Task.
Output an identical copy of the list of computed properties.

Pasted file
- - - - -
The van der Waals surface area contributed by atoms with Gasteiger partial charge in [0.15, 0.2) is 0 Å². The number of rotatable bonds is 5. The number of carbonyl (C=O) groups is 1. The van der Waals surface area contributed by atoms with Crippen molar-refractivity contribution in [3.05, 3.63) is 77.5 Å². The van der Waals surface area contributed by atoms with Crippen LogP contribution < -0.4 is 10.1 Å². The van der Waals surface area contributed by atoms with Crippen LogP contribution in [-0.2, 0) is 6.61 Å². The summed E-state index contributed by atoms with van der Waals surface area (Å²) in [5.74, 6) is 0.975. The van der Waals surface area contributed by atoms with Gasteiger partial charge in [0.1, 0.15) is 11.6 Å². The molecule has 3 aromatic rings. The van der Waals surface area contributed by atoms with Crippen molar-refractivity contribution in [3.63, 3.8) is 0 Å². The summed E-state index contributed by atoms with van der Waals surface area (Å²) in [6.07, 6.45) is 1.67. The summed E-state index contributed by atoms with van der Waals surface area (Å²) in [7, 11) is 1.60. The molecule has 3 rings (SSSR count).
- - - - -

The van der Waals surface area contributed by atoms with Gasteiger partial charge in [0.15, 0.2) is 0 Å². The number of rotatable bonds is 5. The number of carbonyl (C=O) groups is 1. The van der Waals surface area contributed by atoms with Crippen molar-refractivity contribution in [3.05, 3.63) is 77.5 Å². The van der Waals surface area contributed by atoms with Crippen LogP contribution < -0.4 is 10.1 Å². The van der Waals surface area contributed by atoms with Crippen LogP contribution in [-0.2, 0) is 6.61 Å². The summed E-state index contributed by atoms with van der Waals surface area (Å²) in [5.74, 6) is 0.975. The van der Waals surface area contributed by atoms with Gasteiger partial charge in [0.1, 0.15) is 11.6 Å². The molecule has 3 aromatic rings. The van der Waals surface area contributed by atoms with Crippen molar-refractivity contribution in [3.63, 3.8) is 0 Å². The summed E-state index contributed by atoms with van der Waals surface area (Å²) in [6.07, 6.45) is 1.67. The summed E-state index contributed by atoms with van der Waals surface area (Å²) in [7, 11) is 1.60. The molecule has 3 rings (SSSR count).